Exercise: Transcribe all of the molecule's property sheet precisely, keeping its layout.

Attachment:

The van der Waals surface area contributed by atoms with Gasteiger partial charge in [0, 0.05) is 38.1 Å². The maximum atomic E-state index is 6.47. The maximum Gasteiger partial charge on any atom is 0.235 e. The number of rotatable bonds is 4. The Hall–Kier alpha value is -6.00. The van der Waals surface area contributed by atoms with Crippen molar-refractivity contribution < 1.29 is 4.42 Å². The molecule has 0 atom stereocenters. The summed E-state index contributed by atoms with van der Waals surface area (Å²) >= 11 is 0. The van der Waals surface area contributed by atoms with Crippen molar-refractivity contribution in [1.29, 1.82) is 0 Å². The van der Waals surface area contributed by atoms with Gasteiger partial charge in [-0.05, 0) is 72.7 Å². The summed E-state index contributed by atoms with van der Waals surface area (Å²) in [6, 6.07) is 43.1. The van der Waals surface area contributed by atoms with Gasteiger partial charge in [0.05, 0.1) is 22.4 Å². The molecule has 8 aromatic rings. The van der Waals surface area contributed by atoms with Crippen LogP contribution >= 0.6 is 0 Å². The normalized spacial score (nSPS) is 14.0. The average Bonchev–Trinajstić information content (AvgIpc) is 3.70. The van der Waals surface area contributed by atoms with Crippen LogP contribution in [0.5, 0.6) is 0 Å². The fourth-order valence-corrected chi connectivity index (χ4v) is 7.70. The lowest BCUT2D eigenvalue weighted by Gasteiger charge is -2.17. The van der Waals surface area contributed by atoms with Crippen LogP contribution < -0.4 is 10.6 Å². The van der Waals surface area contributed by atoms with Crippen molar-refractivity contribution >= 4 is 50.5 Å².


The van der Waals surface area contributed by atoms with Gasteiger partial charge in [0, 0.05) is 38.1 Å². The maximum atomic E-state index is 6.47. The maximum Gasteiger partial charge on any atom is 0.235 e. The number of rotatable bonds is 4. The Hall–Kier alpha value is -6.00. The van der Waals surface area contributed by atoms with Crippen molar-refractivity contribution < 1.29 is 4.42 Å². The molecule has 0 atom stereocenters. The summed E-state index contributed by atoms with van der Waals surface area (Å²) >= 11 is 0. The van der Waals surface area contributed by atoms with Crippen molar-refractivity contribution in [1.29, 1.82) is 0 Å². The van der Waals surface area contributed by atoms with Gasteiger partial charge in [-0.05, 0) is 72.7 Å². The summed E-state index contributed by atoms with van der Waals surface area (Å²) in [6, 6.07) is 43.1. The van der Waals surface area contributed by atoms with Gasteiger partial charge in [0.05, 0.1) is 22.4 Å². The molecule has 8 aromatic rings. The van der Waals surface area contributed by atoms with Crippen LogP contribution >= 0.6 is 0 Å². The normalized spacial score (nSPS) is 14.0. The average Bonchev–Trinajstić information content (AvgIpc) is 3.70. The van der Waals surface area contributed by atoms with Crippen LogP contribution in [0.5, 0.6) is 0 Å². The fourth-order valence-corrected chi connectivity index (χ4v) is 7.70. The lowest BCUT2D eigenvalue weighted by Gasteiger charge is -2.17. The van der Waals surface area contributed by atoms with Crippen LogP contribution < -0.4 is 10.6 Å². The van der Waals surface area contributed by atoms with Crippen molar-refractivity contribution >= 4 is 50.5 Å².